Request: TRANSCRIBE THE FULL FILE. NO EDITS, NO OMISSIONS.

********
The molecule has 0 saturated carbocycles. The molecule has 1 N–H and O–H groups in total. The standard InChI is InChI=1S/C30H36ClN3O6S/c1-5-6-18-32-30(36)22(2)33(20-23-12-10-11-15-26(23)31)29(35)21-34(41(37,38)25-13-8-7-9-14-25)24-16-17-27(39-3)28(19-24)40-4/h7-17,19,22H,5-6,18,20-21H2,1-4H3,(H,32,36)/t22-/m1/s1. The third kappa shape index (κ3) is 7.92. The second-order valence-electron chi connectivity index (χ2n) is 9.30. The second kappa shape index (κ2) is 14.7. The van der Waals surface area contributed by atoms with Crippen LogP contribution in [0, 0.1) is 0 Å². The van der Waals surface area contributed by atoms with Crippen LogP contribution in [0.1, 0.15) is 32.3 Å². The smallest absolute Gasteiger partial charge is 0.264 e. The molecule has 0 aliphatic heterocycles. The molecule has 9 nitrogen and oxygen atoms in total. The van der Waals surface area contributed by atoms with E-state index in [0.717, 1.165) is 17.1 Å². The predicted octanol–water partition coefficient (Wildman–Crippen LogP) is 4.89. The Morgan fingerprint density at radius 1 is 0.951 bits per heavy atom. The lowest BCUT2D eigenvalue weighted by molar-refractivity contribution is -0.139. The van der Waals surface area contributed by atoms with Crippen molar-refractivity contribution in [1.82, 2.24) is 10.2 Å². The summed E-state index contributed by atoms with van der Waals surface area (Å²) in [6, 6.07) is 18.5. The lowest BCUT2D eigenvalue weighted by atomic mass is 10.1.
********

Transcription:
The molecule has 0 saturated carbocycles. The molecule has 1 N–H and O–H groups in total. The standard InChI is InChI=1S/C30H36ClN3O6S/c1-5-6-18-32-30(36)22(2)33(20-23-12-10-11-15-26(23)31)29(35)21-34(41(37,38)25-13-8-7-9-14-25)24-16-17-27(39-3)28(19-24)40-4/h7-17,19,22H,5-6,18,20-21H2,1-4H3,(H,32,36)/t22-/m1/s1. The third kappa shape index (κ3) is 7.92. The second-order valence-electron chi connectivity index (χ2n) is 9.30. The second kappa shape index (κ2) is 14.7. The van der Waals surface area contributed by atoms with Crippen LogP contribution in [0, 0.1) is 0 Å². The van der Waals surface area contributed by atoms with Crippen LogP contribution in [0.1, 0.15) is 32.3 Å². The smallest absolute Gasteiger partial charge is 0.264 e. The molecule has 0 aliphatic heterocycles. The molecule has 9 nitrogen and oxygen atoms in total. The van der Waals surface area contributed by atoms with E-state index in [0.717, 1.165) is 17.1 Å². The predicted octanol–water partition coefficient (Wildman–Crippen LogP) is 4.89. The Morgan fingerprint density at radius 1 is 0.951 bits per heavy atom. The lowest BCUT2D eigenvalue weighted by molar-refractivity contribution is -0.139. The van der Waals surface area contributed by atoms with Crippen molar-refractivity contribution in [1.82, 2.24) is 10.2 Å². The summed E-state index contributed by atoms with van der Waals surface area (Å²) in [6, 6.07) is 18.5. The lowest BCUT2D eigenvalue weighted by atomic mass is 10.1.